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The Collected Stories of Frank Herbert by Frank Herbert
Cover Artist: Shutterstock
Review by Sam Lubell
Tor Books Hardcover  ISBN/ITEM#: 9780765336965
Date: 18 November 2014 List Price $29.99 Amazon US / Amazon UK

Links: Author's Wikipedia Entry / Show Official Info /

Frank Herbert is, of course, best known as the author of Dune and its five original sequels. But he wrote far more science fiction, including the 39 stories in this volume. The stories in this complete collection were published between 1952 and 1979 in science fiction magazines including Astounding, Galaxy, Amazing, Analog, Worlds of If, and The Magazine of Fantasy and Science Fiction. There is also one appearing here for the first time. The stories show the virtues and also the problems of science fiction of the 1950s and 60s, with some interesting plots and ideas, but few compelling characters.

People who are not big fans of the 1950s plot driven science fiction can skip the first few stories, although "The Gone Dogs" about extinction has some interesting ideas and a bit of a twist ending and "Pack Rat Planet" is an early example of a clever schemer outwitting a powerful but incompetent government. "A Matter of Traces" introduces the idea of government committees having an official saboteur, which Herbert develops further later.

I found the best of the 1950s stories to be the first three of the Investigation and Adjustment stories, starting with "You Take the High Road" featuring Lewis Orne. These stories feature a nice rivalry between the Rediscovery and Re-education Service, which tries to reunite lost human planets with the galactic government, and Investigation and Adjustment which tries to protect humanity from hostile planets. The third story "Operation Haystack" is especially interesting when Orne's sister appears to be a leading suspect in a possible revolt and he falls in love with another suspect. Unfortunately, I found the last in the sequence, "The Priests of Psi", about psionic powers to be disappointing.

Overall, the stories from the 1960s were better than most of the earlier ones. "A-W-F Unlimited" is a very interesting story about a charismatic woman who has second thoughts about being the creative lead at a PR firm working with the military, but it is spoiled by a rather sexist ending. "Mating Call" about the effects of alien music has a nice twist. "Try to Remember" is a nice take on alien contact as teams of humans struggle to learn how to communicate with the aliens. "The Tactful Saboteur" is another fun story of bureaucracy in a future where red tape has been eliminated, and the Bureau of Sabotage has become the chief safeguard for human rights. "Greenslaves" is another take on species survival as colonies of insects learn how to mimic humans and fight to protect their environment. In "Committee of the Whole", the ultimate weapon is introduced at a Senate hearing on grazing rights. "The GM Effect" shows the dangers of being able to uncover the truth behind history. "The Primitives" is a fun story about time travel, a cavewoman, and organized crime with a diamond that cannot be cut with modern technology. "By the Book" is an exciting adventure story which again uses the trope of turning the rules against the ones who made them.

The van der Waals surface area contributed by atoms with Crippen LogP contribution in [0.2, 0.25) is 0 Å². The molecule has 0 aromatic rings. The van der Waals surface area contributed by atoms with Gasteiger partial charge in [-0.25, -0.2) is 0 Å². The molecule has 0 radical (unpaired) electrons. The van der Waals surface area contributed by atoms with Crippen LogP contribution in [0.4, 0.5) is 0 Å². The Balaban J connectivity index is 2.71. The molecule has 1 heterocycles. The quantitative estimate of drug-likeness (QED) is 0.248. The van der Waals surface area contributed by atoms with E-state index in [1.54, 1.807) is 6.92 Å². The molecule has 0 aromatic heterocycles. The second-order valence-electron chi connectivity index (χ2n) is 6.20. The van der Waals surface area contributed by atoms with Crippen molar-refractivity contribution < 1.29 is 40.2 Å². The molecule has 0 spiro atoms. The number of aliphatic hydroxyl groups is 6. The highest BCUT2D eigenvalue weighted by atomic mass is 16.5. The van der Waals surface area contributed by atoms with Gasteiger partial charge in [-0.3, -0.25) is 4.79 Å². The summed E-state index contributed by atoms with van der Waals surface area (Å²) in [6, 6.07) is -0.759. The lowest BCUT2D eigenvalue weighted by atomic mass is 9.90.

There are 10 stories from the 1970s. "Murder Will In" features an alien with the ability to jump into human bodies and take over, resulting in a nice tale of identity. "Passage for Piano" is a charming story about future colonists joining together to enable a gifted pianist take his piano to the new world. "Death of a City" is the closest thing here to a character study, about a woman with the power to heal cities. "Songs of a Sentient Flute", is a mini-masterpiece, about a genius poet raised on a Ship who is tasked with saving the planet Medea who communicate in song. The new story, "The Daddy Box", in which an abused child finds a mysterious device with a note calling it a "daddy box", has a sentimental tone and a horror feel.

It is interesting to see common themes emerge in Herbert's writings. In several stories, Herbert shows a libertarian distrust of government with heroes sabotaging it, delivering weapons to the people, and finding ways to subvert the spirit of the laws through rigid obedience to the letter of them. By and large, even the best are stories of plot rather than of character or emotion.

While Tor undoubtedly wanted to create a complete collection of stories, this is one case where a more judicious selection would provide a better setting for the gems to shine, instead of being lost in a crowd. Readers who like old fashioned plot-driven science fiction stories of the 1950s, will find much to enjoy here. Fans of Dune may also be interested in what Herbert can do with other characters and settings.

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